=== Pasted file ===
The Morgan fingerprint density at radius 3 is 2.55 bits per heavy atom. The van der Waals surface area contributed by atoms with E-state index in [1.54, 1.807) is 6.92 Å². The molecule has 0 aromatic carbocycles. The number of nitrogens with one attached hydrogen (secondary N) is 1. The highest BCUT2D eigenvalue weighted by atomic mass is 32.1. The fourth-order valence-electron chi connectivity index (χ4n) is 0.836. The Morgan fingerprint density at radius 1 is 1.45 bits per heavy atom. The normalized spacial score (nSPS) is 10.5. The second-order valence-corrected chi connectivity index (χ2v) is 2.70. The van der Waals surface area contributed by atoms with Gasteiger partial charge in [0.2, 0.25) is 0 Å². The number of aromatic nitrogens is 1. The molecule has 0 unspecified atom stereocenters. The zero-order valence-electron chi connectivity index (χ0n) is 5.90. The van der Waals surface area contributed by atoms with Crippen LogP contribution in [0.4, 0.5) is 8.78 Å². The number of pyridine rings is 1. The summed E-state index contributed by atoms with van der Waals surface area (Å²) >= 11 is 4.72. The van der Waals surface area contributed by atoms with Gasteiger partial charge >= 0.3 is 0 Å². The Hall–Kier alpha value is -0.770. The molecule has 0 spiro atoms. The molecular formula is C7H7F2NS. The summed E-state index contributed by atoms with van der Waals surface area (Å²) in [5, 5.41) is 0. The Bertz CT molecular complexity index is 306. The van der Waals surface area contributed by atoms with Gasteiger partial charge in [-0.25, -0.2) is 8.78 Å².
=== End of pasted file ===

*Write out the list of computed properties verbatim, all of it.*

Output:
The Morgan fingerprint density at radius 3 is 2.55 bits per heavy atom. The van der Waals surface area contributed by atoms with E-state index in [1.54, 1.807) is 6.92 Å². The molecule has 0 aromatic carbocycles. The number of nitrogens with one attached hydrogen (secondary N) is 1. The highest BCUT2D eigenvalue weighted by atomic mass is 32.1. The fourth-order valence-electron chi connectivity index (χ4n) is 0.836. The Morgan fingerprint density at radius 1 is 1.45 bits per heavy atom. The normalized spacial score (nSPS) is 10.5. The second-order valence-corrected chi connectivity index (χ2v) is 2.70. The van der Waals surface area contributed by atoms with Gasteiger partial charge in [0.2, 0.25) is 0 Å². The number of aromatic nitrogens is 1. The molecule has 0 unspecified atom stereocenters. The zero-order valence-electron chi connectivity index (χ0n) is 5.90. The van der Waals surface area contributed by atoms with Crippen LogP contribution in [0.4, 0.5) is 8.78 Å². The number of pyridine rings is 1. The summed E-state index contributed by atoms with van der Waals surface area (Å²) >= 11 is 4.72. The van der Waals surface area contributed by atoms with Gasteiger partial charge >= 0.3 is 0 Å². The Hall–Kier alpha value is -0.770. The molecule has 0 spiro atoms. The molecular formula is C7H7F2NS. The summed E-state index contributed by atoms with van der Waals surface area (Å²) in [5, 5.41) is 0. The Bertz CT molecular complexity index is 306. The van der Waals surface area contributed by atoms with Gasteiger partial charge in [-0.25, -0.2) is 8.78 Å².